Moving is tough on every member of the family, including the ones with fur and four legs. According to the American Kennel Club, some breeds are so averse to relocating that they may stage an escape from the new residence in an attempt to return “home.” This good-hearted effort on their part could end in a frantic search for your missing friend, or even worse. So it’s important to do whatever you can to make your dog comfortable in her new residence.
Here are some tips to help you.
Choose a Pet-Friendly Community
It’s a sad fact of life that not everyone loves animals. Moving to an anti-dog neighborhood will only cause hardship for you and everyone in your household. So here’s how to pick an area that will have everyone wagging their tails with happiness:
Check local laws and homeowner association covenants for pet-related rules. Reasonable restrictions are fine, but onerous ones are a red flag.
Look for amenities like a vet, pet store, and dog park close by. You’ll need these services anyway, so why travel too far?
Let your potential neighbors meet your pooch and observe their reactions. Do they smile with approval or scowl in disgust?
Know When to Make the Move
Many dogs are more nervous at night than during the day. So it’s best to complete your move while the sun is still out. The earlier in the morning you can settle your pet in your new home, the sooner she will accept her new location.
Here are some steps to help ease her transition:
Take her for a walk outside and encourage her to relieve herself in an approved spot on your property. If she does so, then reward her with praise and perhaps a treat.
Lead her through the home on a leash and let her explore each room one at a time. You should supervise this activity and reassure her if she becomes afraid or nervous.
Use the bedding from your old home. Its familiar smell will comfort her.
Bring her old and familiar toys along with you to your new home.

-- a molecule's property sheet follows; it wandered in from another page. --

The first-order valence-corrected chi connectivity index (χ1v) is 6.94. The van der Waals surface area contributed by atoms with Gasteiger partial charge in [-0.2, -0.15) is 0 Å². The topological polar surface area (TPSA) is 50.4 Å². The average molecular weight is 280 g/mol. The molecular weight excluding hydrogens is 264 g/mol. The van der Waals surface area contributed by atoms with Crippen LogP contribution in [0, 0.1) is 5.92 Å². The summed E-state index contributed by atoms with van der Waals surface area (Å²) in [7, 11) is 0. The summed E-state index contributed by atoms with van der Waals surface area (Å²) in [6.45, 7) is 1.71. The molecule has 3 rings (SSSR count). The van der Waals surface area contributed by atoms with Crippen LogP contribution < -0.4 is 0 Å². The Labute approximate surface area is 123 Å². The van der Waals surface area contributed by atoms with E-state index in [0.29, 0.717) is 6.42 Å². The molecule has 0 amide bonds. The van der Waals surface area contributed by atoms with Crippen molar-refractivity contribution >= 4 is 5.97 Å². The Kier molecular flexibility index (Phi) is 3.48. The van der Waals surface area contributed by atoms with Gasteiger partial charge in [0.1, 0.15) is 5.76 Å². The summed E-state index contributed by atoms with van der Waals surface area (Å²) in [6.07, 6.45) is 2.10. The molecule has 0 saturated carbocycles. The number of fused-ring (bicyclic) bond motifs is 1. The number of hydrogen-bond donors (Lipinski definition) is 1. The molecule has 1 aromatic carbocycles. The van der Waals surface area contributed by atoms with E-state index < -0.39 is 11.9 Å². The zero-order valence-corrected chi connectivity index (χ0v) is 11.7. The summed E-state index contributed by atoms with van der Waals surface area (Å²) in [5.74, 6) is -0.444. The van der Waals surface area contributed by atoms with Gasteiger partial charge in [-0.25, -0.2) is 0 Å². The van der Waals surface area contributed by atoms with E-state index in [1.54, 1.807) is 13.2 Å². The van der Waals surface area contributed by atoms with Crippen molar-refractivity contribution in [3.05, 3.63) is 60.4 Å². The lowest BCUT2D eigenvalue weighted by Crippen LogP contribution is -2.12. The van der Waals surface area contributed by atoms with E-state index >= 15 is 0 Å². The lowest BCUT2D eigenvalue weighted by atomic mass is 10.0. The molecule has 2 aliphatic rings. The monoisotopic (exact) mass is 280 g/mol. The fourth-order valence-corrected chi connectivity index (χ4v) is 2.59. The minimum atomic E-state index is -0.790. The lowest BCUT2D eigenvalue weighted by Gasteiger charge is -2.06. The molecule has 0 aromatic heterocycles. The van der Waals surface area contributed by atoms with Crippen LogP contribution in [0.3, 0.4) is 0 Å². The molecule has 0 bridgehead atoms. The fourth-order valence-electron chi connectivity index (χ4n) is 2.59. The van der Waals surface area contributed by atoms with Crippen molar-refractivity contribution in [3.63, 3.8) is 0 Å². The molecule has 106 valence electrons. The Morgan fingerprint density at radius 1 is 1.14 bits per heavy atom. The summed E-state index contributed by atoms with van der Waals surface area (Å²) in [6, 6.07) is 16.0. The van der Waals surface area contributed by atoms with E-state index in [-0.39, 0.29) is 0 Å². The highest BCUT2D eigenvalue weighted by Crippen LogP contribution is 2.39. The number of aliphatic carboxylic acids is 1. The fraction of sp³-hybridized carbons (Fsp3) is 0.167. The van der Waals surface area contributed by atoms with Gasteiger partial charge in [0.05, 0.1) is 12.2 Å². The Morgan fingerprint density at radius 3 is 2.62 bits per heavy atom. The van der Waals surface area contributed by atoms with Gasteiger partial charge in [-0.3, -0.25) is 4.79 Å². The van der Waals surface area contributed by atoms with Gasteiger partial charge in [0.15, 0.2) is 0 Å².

If she drank tap water at the first home, then bring a few gallons with you to your new residence. Dogs can tell the difference between water from your old home and your new one, believe it or not.
Keep her diet consistent.
Keep her feeding, playing, and walking times consistent with her established schedule.
If the new home has a fenced in area then let her explore it under your strict supervision. Keep a close eye on her for the first few weeks to avoid a break-out. Never assume the yard is escape-proof. Dogs are tenacious and ingenious when it comes to finding weak spots in fences and other barriers.
Problem Behaviors and What to Do About Them
According to Rocky Mountain Cocker Rescue, the trauma of moving can cause a dog to exhibit “nuisance behaviors.” These may include:
Digging through garbage in search of snacks or play-things.
Showing hostility to humans or to other dogs.
Peeing or doing potty in the home.
Avoiding or showing fear towards family members.
Barking to an excessive degree.
Left unaddressed, these behaviors might continue for months. Here are ways to counter them if they become an ongoing problem:
Dog-proof your waste receptacles by keeping them in cabinets or by using sturdy, tip-resistant metal containers.
Give your dog something to do. Treat her to new toys, play with her often, and take her for added walks to work off her nervous energy.
Use positive feedback when she adjusts her behavior. For example, give lots of praise when she goes to the bathroom in the correct area.
Show patience. She is trying to process her anxiety about her new home. Give her time to do so.
Following these tips will help your pooch to enjoy life in her new surroundings. It will also make her easier to live with, which is a win-win for all involved!